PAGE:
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OceanGate photographed Titanic’s iconic bow in 2021, at left, and in 2022. (OceanGate Expeditions Photos)

After his second yearly series of dives to the Titanic, the CEO and founder of Everett, Wash.-based OceanGate says the deterioration of the world’s most famous shipwreck is continuing apace.

“We’ll have some better data next year, but it definitely is in worse condition this year than it was last,” OceanGate CEO Stockton Rush told GeekWire. “It’s going through its natural consumption by the ocean.”

Rush said the decay is particularly noticeable on the sunken ship’s forward railing. Scientists on the Titanic survey team should be able to get a better fix once they analyze the scaled measurements that were made using a laser scanner attached to OceanGate’s Titan submersible.

Surveying the Titanic’s remains on a yearly basis is one of the prime missions for Titan, which was built to withstand the enormous pressures experienced almost 4,000 meters (12,600 feet) beneath the surface of the North Atlantic Ocean.

Marine archaeologists say we may be nearing the end of the Titanic’s saga, which began with its fatal first voyage in 1912 and continued with its rediscovery in 1985. Recent surveys have documented how the once-mighty luxury liner is turning into a rusty ruin. Studying year-by-year changes can shed light on the factors behind the accelerating deterioration.

Another prime objective is to categorize the deep-sea habitat surrounding the ship. Rush expects to see some significant biological discoveries come out of this year’s Titanic survey.

“We have researchers at the University of Edinburgh, the University of North Carolina looking at the video as we speak, to look at both the density of the species and then the types,” Rush said. “I thoroughly suspect that they will find species they can’t specifically identify. It’s a challenge to know if they’re new species unless you get the DNA.”

Fortunately, OceanGate Expeditions is partnering with a Canadian company called eDNAtec to collect and analyze samples of water at the ocean floor as well as at other levels of the sea, looking for traces of environmental DNA. The results could help scientists determine which kinds of species left behind their genetic signatures — including previously unknown species.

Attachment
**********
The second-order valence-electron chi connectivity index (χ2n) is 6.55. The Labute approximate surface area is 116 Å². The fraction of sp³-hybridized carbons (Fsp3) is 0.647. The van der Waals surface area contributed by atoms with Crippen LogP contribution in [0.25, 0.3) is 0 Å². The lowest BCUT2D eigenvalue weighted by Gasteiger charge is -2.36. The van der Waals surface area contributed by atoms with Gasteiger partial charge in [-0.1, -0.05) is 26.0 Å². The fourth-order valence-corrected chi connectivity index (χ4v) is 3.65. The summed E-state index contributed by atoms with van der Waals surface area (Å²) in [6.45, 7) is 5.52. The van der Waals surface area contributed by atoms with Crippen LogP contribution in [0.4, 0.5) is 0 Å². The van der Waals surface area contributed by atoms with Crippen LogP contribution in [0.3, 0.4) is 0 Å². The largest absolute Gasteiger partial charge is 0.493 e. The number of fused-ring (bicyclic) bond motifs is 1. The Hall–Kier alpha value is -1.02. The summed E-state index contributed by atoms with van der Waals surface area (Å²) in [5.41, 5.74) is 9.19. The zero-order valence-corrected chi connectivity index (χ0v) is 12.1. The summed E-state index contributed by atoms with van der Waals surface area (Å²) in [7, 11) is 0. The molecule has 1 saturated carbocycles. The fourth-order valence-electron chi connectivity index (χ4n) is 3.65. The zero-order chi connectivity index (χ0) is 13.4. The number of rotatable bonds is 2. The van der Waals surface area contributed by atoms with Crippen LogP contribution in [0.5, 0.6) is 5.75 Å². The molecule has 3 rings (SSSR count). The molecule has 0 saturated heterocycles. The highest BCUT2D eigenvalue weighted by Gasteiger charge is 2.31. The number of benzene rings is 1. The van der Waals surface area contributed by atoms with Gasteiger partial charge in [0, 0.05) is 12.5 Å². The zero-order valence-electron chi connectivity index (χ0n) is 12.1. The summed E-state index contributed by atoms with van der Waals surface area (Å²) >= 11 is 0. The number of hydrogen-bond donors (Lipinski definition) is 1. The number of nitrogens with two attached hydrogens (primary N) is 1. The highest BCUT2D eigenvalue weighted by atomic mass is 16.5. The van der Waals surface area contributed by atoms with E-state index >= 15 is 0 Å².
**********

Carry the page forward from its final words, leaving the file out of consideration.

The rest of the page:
Rush said it’s likely to take at least three months to finish the DNA analysis.

OceanGate’s team members and outside researchers weren’t the only ones to take trips to the Titanic: The company brought along a total of 21 mission specialists who paid as much as $250,000 to be part of the adventure.

Among those mission specialists were two spacefliers who previously rode Blue Origin’s New Shepard suborbital rocket ship — Evan Dick and Dylan Taylor — as well as planetary scientist Alan Stern, who heads up NASA’s New Horizons mission to Pluto and the Kuiper Belt and is scheduled to take his own suborbital spaceflight.

“It really does seem unreal that we visited the Titanic, sometimes being as close as just a foot or so from the ship,” Stern wrote in a blog post.

Other mission specialists included artists from Canada’s First Nations, plus a self-described “Titanic nut” who won a contest sponsored by Make-A-Wish Canada.

Rush, who served as the submersible’s pilot, said that OceanGate and its partners at Horizon Maritime got in eight dives over the course of a research season that ran from mid-June to late July. Teams shuttled back and forth between St. John’s, Newfoundland, and the Titanic wreck site, about 370 miles away.

During last year’s expedition, OceanGate faced a host of technical problems. “This year, our challenges were much more related to the weather and operational challenges, new team members, new procedures and the like,” Rush said. “Things are getting smoother. I wouldn’t say easier, but it was more predictable.”

Rush and his teammates are already thinking about the 2023 expedition. “We’re looking to do the mission a little earlier — we’ll start in mid-May and be done by the end of June,” he said. “And we’re going to have a different ship, so there’s a lot of work we have to do to qualify that ship and get it ready.”

He’s also looking for targets beyond the Titanic. “We might do something in the Azores,” Rush said. “That would be very interesting. I’ve always wanted to do hydrothermal vents.”

Here are some of this year’s Titanic highlights on Twitter:

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